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October 6, 1993

 

 

Mr. Anthony Logallo
90-B-1210
3622 Wende Road
Alden, NY 14004

The staff of the Committee on Open Government is authorized to
issue advisory opinions. The ensuing staff advisory opinion is
based solely upon the facts presented in your correspondence.

Dear Mr. Logallo:

I have received your letter of August 29, as well as a letter
of September 29 in which you inquired as to whether I had received
the former correspondence.

Your inquiry pertains to a denial of access to a "victim
notice", which may be filed by a victim or family member of the
victim pursuant to §149-a of the Correction Law. Under that
statute, if such a notice has been filed, the Department of
Correctional Services is required "at the time of any discharge,
temporary release or parole of an inmate named in such form, to
notify the victim or family member by certified mail of such
release." Since §149-a does not specify that a victim notice is
confidential, you have contended that it is a "public document".
You asked whether in my view a victim notice may be withheld, and
if so, whether it may be still withheld if all names and addresses
are deleted.

In this regard, I offer the following comments.

First, as a general matter, the Freedom of Information Law is
based upon a presumption of access. Stated differently, all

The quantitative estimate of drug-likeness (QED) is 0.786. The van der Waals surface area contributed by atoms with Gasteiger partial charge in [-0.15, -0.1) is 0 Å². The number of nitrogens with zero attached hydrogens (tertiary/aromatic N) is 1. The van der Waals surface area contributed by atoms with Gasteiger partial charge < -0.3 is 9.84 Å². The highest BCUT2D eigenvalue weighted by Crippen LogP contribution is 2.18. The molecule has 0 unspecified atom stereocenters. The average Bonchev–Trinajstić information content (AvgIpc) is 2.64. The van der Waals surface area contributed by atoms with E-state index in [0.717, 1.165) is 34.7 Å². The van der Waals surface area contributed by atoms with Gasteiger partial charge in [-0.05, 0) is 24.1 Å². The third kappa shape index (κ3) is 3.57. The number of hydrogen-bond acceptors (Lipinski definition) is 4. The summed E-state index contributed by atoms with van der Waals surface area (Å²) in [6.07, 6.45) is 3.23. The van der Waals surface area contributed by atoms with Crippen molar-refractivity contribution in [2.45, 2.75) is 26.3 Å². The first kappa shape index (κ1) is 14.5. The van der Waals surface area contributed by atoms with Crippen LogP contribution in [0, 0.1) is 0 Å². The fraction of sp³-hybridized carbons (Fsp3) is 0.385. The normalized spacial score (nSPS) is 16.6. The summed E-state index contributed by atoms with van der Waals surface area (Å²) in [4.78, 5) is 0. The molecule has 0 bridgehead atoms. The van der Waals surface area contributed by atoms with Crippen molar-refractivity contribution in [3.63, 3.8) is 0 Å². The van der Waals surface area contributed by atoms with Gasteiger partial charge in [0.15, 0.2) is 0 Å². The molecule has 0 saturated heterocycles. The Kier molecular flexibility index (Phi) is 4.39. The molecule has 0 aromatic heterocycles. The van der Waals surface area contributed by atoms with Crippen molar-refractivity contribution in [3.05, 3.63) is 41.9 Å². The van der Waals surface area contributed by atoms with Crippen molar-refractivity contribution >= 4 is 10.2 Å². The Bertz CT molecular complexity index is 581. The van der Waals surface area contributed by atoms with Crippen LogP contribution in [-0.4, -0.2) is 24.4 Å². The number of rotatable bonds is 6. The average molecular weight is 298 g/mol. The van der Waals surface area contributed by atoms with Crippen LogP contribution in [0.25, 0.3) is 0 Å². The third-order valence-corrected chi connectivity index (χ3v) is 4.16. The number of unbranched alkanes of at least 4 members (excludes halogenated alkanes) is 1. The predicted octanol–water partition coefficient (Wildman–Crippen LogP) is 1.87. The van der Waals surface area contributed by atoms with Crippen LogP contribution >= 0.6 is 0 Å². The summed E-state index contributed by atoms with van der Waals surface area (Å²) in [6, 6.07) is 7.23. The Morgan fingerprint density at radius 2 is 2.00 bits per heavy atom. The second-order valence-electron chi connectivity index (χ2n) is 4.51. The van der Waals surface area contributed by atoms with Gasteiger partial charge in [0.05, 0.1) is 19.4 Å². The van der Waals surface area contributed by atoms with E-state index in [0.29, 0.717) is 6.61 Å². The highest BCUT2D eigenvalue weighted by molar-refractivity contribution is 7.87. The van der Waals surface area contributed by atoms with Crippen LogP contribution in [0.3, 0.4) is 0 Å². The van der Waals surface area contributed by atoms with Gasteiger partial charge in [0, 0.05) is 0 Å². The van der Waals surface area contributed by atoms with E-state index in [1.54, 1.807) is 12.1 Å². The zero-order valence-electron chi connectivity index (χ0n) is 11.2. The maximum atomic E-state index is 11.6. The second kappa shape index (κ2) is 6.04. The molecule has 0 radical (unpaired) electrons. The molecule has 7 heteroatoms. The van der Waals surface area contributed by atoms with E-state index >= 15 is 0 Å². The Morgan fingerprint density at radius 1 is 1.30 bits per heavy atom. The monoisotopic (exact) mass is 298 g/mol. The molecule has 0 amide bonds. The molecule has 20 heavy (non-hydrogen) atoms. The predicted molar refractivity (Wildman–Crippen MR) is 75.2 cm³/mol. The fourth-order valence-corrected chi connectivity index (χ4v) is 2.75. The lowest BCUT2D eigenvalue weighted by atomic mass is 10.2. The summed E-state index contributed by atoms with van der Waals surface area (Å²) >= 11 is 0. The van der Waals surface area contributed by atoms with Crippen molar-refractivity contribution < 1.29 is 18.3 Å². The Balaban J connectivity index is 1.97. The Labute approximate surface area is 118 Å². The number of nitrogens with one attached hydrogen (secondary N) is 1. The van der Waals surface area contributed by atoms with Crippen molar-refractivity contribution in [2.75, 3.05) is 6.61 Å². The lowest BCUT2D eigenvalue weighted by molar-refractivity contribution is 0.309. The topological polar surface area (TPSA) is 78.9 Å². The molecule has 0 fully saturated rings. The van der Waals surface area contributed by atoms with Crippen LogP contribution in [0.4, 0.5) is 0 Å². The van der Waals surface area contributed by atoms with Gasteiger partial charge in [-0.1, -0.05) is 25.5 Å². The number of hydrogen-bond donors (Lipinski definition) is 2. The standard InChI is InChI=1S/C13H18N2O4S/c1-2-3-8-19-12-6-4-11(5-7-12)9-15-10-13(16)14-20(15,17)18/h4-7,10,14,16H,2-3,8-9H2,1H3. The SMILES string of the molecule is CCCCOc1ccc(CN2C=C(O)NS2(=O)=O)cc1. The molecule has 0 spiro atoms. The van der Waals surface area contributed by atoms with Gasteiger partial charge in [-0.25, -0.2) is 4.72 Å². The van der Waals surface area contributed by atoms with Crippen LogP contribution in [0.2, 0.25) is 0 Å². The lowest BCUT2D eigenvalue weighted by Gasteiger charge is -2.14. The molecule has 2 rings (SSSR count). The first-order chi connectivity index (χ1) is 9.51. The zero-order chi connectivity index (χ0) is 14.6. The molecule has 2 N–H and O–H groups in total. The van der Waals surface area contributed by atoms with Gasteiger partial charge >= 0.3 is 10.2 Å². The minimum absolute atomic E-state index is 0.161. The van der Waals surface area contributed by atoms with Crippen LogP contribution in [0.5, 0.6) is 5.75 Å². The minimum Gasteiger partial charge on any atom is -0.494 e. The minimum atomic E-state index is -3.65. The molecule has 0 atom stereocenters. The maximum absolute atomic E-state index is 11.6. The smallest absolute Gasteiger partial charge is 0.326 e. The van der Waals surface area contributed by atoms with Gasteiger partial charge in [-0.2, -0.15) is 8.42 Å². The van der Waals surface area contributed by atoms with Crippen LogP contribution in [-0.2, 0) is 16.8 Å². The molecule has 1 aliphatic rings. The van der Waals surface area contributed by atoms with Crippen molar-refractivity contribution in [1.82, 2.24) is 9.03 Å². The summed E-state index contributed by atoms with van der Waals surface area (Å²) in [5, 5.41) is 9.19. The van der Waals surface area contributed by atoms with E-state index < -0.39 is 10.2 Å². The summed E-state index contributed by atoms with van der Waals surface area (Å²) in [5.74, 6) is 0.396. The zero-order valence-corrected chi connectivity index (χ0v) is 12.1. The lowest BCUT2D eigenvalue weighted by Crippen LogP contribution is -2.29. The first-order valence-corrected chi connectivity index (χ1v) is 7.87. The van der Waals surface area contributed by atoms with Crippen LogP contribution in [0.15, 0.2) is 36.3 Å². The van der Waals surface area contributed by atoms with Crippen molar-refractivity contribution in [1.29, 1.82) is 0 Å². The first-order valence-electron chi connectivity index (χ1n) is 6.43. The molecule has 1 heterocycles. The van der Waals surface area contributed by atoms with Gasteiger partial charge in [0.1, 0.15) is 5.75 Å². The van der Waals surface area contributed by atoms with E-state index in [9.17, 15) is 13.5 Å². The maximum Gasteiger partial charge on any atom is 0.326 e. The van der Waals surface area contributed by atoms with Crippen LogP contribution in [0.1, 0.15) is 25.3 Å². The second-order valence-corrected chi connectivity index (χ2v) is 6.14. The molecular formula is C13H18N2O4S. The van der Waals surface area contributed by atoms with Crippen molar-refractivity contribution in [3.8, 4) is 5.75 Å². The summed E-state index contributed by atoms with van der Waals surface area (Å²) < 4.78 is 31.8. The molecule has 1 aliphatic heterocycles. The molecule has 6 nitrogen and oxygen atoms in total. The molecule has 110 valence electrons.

records of an agency are available, except to the extent that
records or portions thereof fall within one or more grounds for
denial appearing in §87(2)(a) through (i) of the Law.

Second, although §149-a of the Correction Law does not require
that a victim notice remain confidential, in my opinion one or more
of the grounds for denial appearing in the Freedom of Information
Law would likely justify a denial of access to such a record.
Section 87(2)(b) of the Freedom of Information Law enables an
agency to withhold records insofar as disclosure would constitute
"an unwarranted invasion of personal privacy". While that standard
is not and in my view cannot be precisely defined, I believe that
a victim notice would fall within the scope of that exception.
Further, even if identifying details are deleted, it is likely that
an inmate could ascertain the identity of a person filing such a
notice, for notices may be filed only by victims or members of
their families. Consequently, it is likely that a victim notice
could be withheld in its entirety. In addition, arguably,
§87(2)(f) would serve as a basis for denial. That provision states
that an agency may withhold records when disclosure would "endanger
the life or safety of any person."

I hope that I have been of some assistance.

Sincerely,

 

Robert J. Freeman
Executive Director

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